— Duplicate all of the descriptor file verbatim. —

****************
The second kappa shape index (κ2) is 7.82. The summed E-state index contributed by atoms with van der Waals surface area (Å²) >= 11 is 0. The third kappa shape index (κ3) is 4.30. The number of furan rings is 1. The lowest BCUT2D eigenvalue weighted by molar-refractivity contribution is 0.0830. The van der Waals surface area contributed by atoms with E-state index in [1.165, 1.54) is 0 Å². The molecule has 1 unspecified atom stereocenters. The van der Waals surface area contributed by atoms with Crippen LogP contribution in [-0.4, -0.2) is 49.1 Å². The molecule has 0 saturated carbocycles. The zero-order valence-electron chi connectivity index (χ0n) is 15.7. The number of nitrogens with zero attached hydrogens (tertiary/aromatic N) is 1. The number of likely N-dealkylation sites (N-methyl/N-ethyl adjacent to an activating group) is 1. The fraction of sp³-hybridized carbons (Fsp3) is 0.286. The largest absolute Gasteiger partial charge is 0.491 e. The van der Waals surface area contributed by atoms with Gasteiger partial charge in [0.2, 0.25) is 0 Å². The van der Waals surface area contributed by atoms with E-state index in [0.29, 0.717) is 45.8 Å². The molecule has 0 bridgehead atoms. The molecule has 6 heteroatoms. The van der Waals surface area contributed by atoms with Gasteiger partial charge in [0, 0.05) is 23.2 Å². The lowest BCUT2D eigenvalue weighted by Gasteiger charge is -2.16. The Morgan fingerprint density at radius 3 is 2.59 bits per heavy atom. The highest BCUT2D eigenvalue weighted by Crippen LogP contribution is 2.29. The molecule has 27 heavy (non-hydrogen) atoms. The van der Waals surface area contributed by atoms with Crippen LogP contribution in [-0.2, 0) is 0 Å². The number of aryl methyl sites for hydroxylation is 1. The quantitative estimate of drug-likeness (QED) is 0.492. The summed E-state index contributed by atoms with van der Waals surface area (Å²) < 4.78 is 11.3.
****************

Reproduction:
The second kappa shape index (κ2) is 7.82. The summed E-state index contributed by atoms with van der Waals surface area (Å²) >= 11 is 0. The third kappa shape index (κ3) is 4.30. The number of furan rings is 1. The lowest BCUT2D eigenvalue weighted by molar-refractivity contribution is 0.0830. The van der Waals surface area contributed by atoms with E-state index in [1.165, 1.54) is 0 Å². The molecule has 1 unspecified atom stereocenters. The van der Waals surface area contributed by atoms with Crippen LogP contribution in [-0.4, -0.2) is 49.1 Å². The molecule has 0 saturated carbocycles. The zero-order valence-electron chi connectivity index (χ0n) is 15.7. The number of nitrogens with zero attached hydrogens (tertiary/aromatic N) is 1. The number of likely N-dealkylation sites (N-methyl/N-ethyl adjacent to an activating group) is 1. The fraction of sp³-hybridized carbons (Fsp3) is 0.286. The largest absolute Gasteiger partial charge is 0.491 e. The van der Waals surface area contributed by atoms with Gasteiger partial charge in [0.2, 0.25) is 0 Å². The van der Waals surface area contributed by atoms with E-state index in [0.29, 0.717) is 45.8 Å². The molecule has 0 bridgehead atoms. The molecule has 6 heteroatoms. The van der Waals surface area contributed by atoms with Gasteiger partial charge in [0, 0.05) is 23.2 Å². The lowest BCUT2D eigenvalue weighted by Gasteiger charge is -2.16. The Morgan fingerprint density at radius 3 is 2.59 bits per heavy atom. The highest BCUT2D eigenvalue weighted by Crippen LogP contribution is 2.29. The molecule has 27 heavy (non-hydrogen) atoms. The van der Waals surface area contributed by atoms with Crippen LogP contribution in [-0.2, 0) is 0 Å². The number of aryl methyl sites for hydroxylation is 1. The quantitative estimate of drug-likeness (QED) is 0.492. The summed E-state index contributed by atoms with van der Waals surface area (Å²) < 4.78 is 11.3.